Natural hydrocarbon

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  • Natural gas is a vital component of the world's supply of energy and an important source of many bulk chemicals and speciality chemicals. It is one of the cleanest, safest, and most useful of all energy sources, and helps to meet the world’s rising demand for cleaner energy into the future. However, exploring, producing and bringing gas to the user or converting gas into desired chemicals is a systematical engineering project, and every step requires thorough understanding of gas and the surrounding environment.

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  • Current regulatory policies place the alternative fuel industry at a critical junction. Emissions from alternative - fueled bus engines consistently indivate lower emissions of reactive hydrocarbons, carbon monoxide, and particulate matter thaan diesel engines.

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  • The first edition of Toxicological Chemistry (1989) was written to bridge the gap between toxicology and chemistry. It defined toxicological chemistry as the science that deals with the chemical nature and reactions of toxic substances, their origins and uses, and the chemical aspects of their exposure, transformation, and elimination by biological systems. It emphasized the chemical formulas, structures, and reactions of toxic substances. The second edition of Toxicological Chemistry (1992) was significantly enlarged and increased in scope compared to the first edition.

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  • The ‘electronic book’ is a feature of this early 21st Century. I have been in academic life for several decades, and have I hope responded with flexibility to changes over that time. I have been using a word processor on a daily basis for twenty years and am deeply conscious of the advantages over even the most advanced typewriters. The first time I gave a presentation using Microsoft PowerPoint was in India about six years ago. I have with enthusiasm used PowerPoint for every invited talk or conference contribution I have given since....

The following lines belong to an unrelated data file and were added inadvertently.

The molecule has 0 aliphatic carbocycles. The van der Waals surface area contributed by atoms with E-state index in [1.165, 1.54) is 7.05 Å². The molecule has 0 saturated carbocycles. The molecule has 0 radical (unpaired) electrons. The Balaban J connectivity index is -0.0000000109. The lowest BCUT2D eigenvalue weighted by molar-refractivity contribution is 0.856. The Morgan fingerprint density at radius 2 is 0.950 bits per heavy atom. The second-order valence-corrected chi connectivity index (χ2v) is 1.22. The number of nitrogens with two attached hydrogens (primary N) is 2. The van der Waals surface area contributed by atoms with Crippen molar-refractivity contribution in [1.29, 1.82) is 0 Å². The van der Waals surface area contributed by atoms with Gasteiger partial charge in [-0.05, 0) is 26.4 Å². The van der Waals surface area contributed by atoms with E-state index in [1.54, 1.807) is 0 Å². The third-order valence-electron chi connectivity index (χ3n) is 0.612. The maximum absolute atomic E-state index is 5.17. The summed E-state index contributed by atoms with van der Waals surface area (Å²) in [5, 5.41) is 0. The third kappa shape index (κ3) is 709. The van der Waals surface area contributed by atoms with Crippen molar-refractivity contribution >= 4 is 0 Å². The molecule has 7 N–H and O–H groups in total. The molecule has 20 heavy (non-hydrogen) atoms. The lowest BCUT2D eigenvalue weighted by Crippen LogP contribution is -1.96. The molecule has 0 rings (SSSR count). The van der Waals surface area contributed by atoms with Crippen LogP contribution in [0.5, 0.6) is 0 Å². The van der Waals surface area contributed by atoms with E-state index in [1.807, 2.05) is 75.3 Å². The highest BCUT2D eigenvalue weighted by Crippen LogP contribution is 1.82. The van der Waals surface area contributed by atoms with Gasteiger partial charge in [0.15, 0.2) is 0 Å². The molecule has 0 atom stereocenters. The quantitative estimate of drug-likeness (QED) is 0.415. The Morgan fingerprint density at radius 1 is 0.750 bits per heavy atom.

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  • The contributions in this book present an overview of utting edge research on natural gas which is a vital component of world’s supply of energy. Natural gas is combustible mixture of hydrocarbon gases, primarily methane but also heavier gaseous hydrocarbons such as ethane, propane and butane. Unlike other fossil fuels, natural gas is clean burning and emits lower levels of potentially harmful by-products into the air. Therefore, it is considered as one of the cleanest, safest, and most useful of all energy sources applied in variety of residential, commercial and industrial fields....

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  • Secondary aerosol is produced by the oxidation of primary gases (sulphur dioxide, SO2, nitrogen oxides, NOx, and volatile organic compounds, VOCs,) to sulphuric and nitric acid, and organic vapours, followed by their gas-particle conversion [26, 77]. Finally, some of these acidic gases can be neutralised by reaction with ammonia gas or calcium carbonate (calcite) forming secondary aerosol (ammonium sulphate, ammonium nitrate, calcium sulphate, calcium nitrate).

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  • The atmosphere is a mixture of several gases surrounding the earth's crust and has a layer that protects and preserves the lives of human beings and keeping the materials in good condition and functionality. Once damaged, by pollutants emitted from anthropogenic and natural sources, the atmosphere reduces the levels of protection due to formation of the ozone layer. The presence of contaminants in indoors and outdoors influenced by climatic factors, has a negative effect on human health and the durability of materials. Indoor air quality is a reflection of the outside air....

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  • The modern organic movement began in Europe around the 1920s, when a group of farmers and consumers sought an alternative to the industrialisation of agriculture. Of key importance to these farmers and consumers was caring for the soil and natural processes upon which agriculture depends, including not using inputs such as artificial fertilisers and synthetic chemicals. A leading figure at the time was the Austrian thinker, Rudolf Steiner, whose ideas led to a system of cultivation known as biodynamic.